Linux Distributions

What is the Difference Between Unix and Linux?

Difference Between Unix and Linux?
Written by Martins D. Okoi

How does the statement “Linux exists thanks to Unix” make you feel? Are you confused because you hear Linux users praise Linus Torvalds for his achievement with Linux every now and then but never for Unix?

Your confusion will end today because today we will be explaining what exactly Unix is and how it differs from the more famous Operating System, Linux.

What is Unix?

Unix is a proprietary Operating System that was developed by Bell Labs research center in the 1970s by Ken Thompson, Dennis Ritchie, and a number of other developers.

Its main mode of interaction is the Command Line Interface (CLI), and even though it recently has a GUI, most Unix users I know still prefer to use the CLI.

Because Unix is proprietary software, it is neither available for free nor is its source code open-source. Nevertheless, due to how much its popularity grew it began to be Licensed to different tech companies which subsequently allowed for the existence of multiple flavors.

Unix Compatibility and Distros

Unix finds most of its use in companies and institutions that employ high-end computer systems, mainframes, and mega servers to get computation done and therefore requires certain architecture specifications.

It has support for a few file systems including gps, hfs, js, bfs, vets, and zfs.

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Unix has a handful of distros namely:

  • AIX (IBM)
  • BSD
  • HP – UX
  • Iris>
  • Solaris

It also has some open source projects and they include:

  • Free BSD
  • Darwin (Apple’s version of Unix)
  • OpenBSD

You can watch the introductory video below for a little more on strong>Unix:

What is Linux?

Linux, itself, is a kernel that was developed by Linus Torvalds in 1991 based on the Unix OS as a personal project he worked on and felt he should show to other computer programmers like himself.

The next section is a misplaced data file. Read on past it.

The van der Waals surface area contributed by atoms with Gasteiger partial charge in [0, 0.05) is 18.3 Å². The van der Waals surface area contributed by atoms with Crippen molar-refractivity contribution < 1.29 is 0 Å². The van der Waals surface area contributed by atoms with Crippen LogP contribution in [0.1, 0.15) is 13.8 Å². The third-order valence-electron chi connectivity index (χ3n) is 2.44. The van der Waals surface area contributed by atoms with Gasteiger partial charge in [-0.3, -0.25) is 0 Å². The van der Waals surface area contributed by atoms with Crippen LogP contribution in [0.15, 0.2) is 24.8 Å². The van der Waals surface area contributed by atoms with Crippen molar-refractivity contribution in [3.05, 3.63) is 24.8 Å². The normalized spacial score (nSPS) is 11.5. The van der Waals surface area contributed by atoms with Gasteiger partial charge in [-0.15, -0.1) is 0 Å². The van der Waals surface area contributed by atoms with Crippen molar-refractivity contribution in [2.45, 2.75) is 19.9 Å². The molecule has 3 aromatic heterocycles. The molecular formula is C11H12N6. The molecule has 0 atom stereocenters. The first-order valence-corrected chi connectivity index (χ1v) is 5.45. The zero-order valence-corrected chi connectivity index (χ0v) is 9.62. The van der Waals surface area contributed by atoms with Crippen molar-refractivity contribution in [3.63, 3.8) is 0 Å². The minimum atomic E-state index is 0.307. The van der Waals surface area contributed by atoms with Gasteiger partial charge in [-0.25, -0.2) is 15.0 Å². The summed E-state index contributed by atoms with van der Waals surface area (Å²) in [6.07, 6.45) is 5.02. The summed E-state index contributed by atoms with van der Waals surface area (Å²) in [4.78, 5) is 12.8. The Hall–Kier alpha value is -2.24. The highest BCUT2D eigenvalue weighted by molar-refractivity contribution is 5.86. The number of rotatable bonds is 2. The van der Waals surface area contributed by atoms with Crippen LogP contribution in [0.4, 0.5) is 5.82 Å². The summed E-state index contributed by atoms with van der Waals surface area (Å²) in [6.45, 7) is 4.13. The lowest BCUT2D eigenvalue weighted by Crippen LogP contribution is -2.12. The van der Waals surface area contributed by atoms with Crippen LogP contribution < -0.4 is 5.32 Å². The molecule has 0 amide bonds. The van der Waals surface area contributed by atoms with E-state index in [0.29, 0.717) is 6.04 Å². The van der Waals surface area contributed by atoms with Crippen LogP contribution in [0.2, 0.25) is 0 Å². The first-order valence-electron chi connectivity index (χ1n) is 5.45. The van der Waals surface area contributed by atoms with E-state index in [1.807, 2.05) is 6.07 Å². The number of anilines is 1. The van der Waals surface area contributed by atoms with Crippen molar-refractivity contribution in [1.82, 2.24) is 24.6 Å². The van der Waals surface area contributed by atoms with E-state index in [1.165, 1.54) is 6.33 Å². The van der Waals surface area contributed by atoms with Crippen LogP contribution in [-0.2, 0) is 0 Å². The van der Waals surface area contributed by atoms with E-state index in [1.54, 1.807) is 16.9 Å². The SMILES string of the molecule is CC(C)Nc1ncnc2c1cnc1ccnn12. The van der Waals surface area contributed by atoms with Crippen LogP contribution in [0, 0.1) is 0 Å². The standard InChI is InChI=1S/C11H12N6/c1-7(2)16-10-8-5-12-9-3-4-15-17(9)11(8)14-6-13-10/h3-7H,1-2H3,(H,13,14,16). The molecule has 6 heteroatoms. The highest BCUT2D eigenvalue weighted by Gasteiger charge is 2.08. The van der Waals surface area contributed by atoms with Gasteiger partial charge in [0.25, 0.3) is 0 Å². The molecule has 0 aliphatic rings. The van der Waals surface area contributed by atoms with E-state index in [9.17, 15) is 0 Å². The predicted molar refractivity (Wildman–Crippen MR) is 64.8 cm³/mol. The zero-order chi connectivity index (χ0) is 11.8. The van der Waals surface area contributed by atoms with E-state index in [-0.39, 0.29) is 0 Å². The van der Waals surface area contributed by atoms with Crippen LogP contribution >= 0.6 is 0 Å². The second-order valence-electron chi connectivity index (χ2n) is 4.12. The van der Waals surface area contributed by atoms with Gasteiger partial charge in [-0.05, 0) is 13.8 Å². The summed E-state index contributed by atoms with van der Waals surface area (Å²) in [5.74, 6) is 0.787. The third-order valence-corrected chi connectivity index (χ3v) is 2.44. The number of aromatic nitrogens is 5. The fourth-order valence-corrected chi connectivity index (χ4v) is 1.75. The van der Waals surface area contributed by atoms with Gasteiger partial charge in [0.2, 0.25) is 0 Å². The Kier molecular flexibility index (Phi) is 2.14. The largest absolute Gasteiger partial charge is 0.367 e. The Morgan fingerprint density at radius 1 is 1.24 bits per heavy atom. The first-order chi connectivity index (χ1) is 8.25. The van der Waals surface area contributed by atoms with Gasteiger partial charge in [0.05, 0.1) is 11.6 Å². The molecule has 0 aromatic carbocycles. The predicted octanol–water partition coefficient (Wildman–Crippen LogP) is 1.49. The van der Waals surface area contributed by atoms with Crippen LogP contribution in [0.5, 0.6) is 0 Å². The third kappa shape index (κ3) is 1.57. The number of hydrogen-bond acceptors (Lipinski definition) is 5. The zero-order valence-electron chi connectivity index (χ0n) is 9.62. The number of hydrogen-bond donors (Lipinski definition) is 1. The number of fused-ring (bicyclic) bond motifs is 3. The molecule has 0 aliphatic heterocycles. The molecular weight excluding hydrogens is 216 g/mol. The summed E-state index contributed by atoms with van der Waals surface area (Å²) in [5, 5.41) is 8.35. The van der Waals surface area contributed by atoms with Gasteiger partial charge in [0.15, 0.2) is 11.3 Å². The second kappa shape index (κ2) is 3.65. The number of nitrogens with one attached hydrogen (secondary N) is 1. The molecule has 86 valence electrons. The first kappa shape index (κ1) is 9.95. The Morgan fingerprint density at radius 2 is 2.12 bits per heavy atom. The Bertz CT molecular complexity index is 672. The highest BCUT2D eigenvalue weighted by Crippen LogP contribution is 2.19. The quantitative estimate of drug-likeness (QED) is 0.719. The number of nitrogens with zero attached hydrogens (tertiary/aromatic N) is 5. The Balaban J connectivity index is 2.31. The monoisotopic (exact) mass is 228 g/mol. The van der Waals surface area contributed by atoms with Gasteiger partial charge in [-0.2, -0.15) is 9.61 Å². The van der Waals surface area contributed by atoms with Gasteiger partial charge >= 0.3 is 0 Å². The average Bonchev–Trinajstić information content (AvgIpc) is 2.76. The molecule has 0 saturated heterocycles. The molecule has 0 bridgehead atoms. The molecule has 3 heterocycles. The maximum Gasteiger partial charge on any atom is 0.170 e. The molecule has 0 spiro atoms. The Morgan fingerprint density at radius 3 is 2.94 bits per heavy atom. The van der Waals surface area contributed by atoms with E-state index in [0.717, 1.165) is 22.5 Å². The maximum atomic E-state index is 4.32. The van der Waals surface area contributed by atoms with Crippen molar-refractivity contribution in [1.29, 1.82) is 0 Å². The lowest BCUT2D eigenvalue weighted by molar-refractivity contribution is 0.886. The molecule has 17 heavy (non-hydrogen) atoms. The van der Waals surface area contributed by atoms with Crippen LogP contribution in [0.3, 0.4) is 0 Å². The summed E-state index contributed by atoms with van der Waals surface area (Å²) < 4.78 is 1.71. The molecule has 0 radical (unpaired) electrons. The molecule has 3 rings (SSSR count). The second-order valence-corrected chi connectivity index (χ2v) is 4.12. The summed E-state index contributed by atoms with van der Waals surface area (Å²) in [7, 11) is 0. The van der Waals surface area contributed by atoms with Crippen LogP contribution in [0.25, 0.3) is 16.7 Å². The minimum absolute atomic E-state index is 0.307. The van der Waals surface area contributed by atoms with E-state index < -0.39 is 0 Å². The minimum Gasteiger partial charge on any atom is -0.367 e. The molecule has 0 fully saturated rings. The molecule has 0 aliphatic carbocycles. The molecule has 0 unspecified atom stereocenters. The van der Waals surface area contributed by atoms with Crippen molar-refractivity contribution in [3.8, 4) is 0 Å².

After sculpting the kernel after MINIX, adding driver support and a GUI, he developed it into a full-blown OS named Linux and changed the trend in computer technology worldwide.

The Linux OS was built to not just be open source but also easy to use, free, lightweight, and compatible with a variety of hardware. Initially developed to be an OS for personal computing, Linux grew in quality and capacity to the extent it began to be used in offices, servers, etc.

Linux is maintained by Linus Torvalds and a community of developers from all over the world who have volunteered to work on the open-source project free of charge. However, only Mr. Torvalds can authenticate changes made to the kernel’s source code.

Linux Compatibility and Distros

The Linux OS is compatible with a lot of file systems including xfs, ramfs, vfat, cramfsm ext3, ext4, ext2, ext1, ufs, autofs, devpts, and NTFS, to mention a few.

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It has a lot more distro versions than Unix including:

  • ArchLinux
  • Debian
  • CentOS
  • Fedora
  • Kali Linux
  • Ubuntu
  • Red Hat

These distros usually go further to have their own flavors like in the case of Ubuntu with Lubuntu and Edubuntu.

Once upon a time Unix was the definite choice for reliable service by major enterprises around the world, but now Linux has become the most sort-out option because it is now capable of carrying out as many tasks as Unix could reliably, securely, more cost efficiently, and it is more user-friendly.

Of the world’s top 500 servers Linux powers 98%. It’s no wonder you hear Linux almost anytime you hear open source and not so much when you hear Unix. However, don’t forget, that if it weren’t for Unix and the scientists at Bell labs research center you probably wouldn’t be reading this article today.

Watch the video below for a little more on what **Linux** is:

How much do you know about the difference between Unix and Linux? Did I leave any important details out? Share your thought in the comments section below.

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About the author

Martins D. Okoi

Martins Divine Okoi is a graduate of Computer Science with a passion for Linux and the Open Source community. He works as a Graphic Designer, Web Developer, and programmer.